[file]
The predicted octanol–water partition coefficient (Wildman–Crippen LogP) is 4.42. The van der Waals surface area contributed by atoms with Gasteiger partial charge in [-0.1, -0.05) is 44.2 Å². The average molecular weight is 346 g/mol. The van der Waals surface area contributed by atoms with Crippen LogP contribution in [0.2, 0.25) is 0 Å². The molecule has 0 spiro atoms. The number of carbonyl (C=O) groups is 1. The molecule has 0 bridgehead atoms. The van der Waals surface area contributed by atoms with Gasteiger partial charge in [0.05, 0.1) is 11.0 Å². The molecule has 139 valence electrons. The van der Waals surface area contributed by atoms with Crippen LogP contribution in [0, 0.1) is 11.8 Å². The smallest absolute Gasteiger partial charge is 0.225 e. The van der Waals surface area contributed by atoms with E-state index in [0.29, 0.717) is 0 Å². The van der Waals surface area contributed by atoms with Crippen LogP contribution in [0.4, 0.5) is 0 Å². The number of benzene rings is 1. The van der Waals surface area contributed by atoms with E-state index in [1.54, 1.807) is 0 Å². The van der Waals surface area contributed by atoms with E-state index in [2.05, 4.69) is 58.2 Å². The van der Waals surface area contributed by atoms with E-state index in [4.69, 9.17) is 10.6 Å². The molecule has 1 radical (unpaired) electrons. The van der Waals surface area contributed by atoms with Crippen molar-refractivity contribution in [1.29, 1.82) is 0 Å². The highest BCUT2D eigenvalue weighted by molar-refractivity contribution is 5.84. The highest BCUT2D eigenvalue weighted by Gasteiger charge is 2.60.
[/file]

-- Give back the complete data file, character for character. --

The predicted octanol–water partition coefficient (Wildman–Crippen LogP) is 4.42. The van der Waals surface area contributed by atoms with Gasteiger partial charge in [-0.1, -0.05) is 44.2 Å². The average molecular weight is 346 g/mol. The van der Waals surface area contributed by atoms with Crippen LogP contribution in [0.2, 0.25) is 0 Å². The molecule has 0 spiro atoms. The number of carbonyl (C=O) groups is 1. The molecule has 0 bridgehead atoms. The van der Waals surface area contributed by atoms with Gasteiger partial charge in [0.05, 0.1) is 11.0 Å². The molecule has 139 valence electrons. The van der Waals surface area contributed by atoms with Crippen LogP contribution in [0, 0.1) is 11.8 Å². The smallest absolute Gasteiger partial charge is 0.225 e. The van der Waals surface area contributed by atoms with E-state index in [0.29, 0.717) is 0 Å². The van der Waals surface area contributed by atoms with Crippen LogP contribution in [0.4, 0.5) is 0 Å². The number of benzene rings is 1. The van der Waals surface area contributed by atoms with E-state index in [1.54, 1.807) is 0 Å². The van der Waals surface area contributed by atoms with E-state index in [2.05, 4.69) is 58.2 Å². The van der Waals surface area contributed by atoms with E-state index in [4.69, 9.17) is 10.6 Å². The molecule has 1 radical (unpaired) electrons. The van der Waals surface area contributed by atoms with Crippen molar-refractivity contribution in [1.29, 1.82) is 0 Å². The highest BCUT2D eigenvalue weighted by molar-refractivity contribution is 5.84. The highest BCUT2D eigenvalue weighted by Gasteiger charge is 2.60.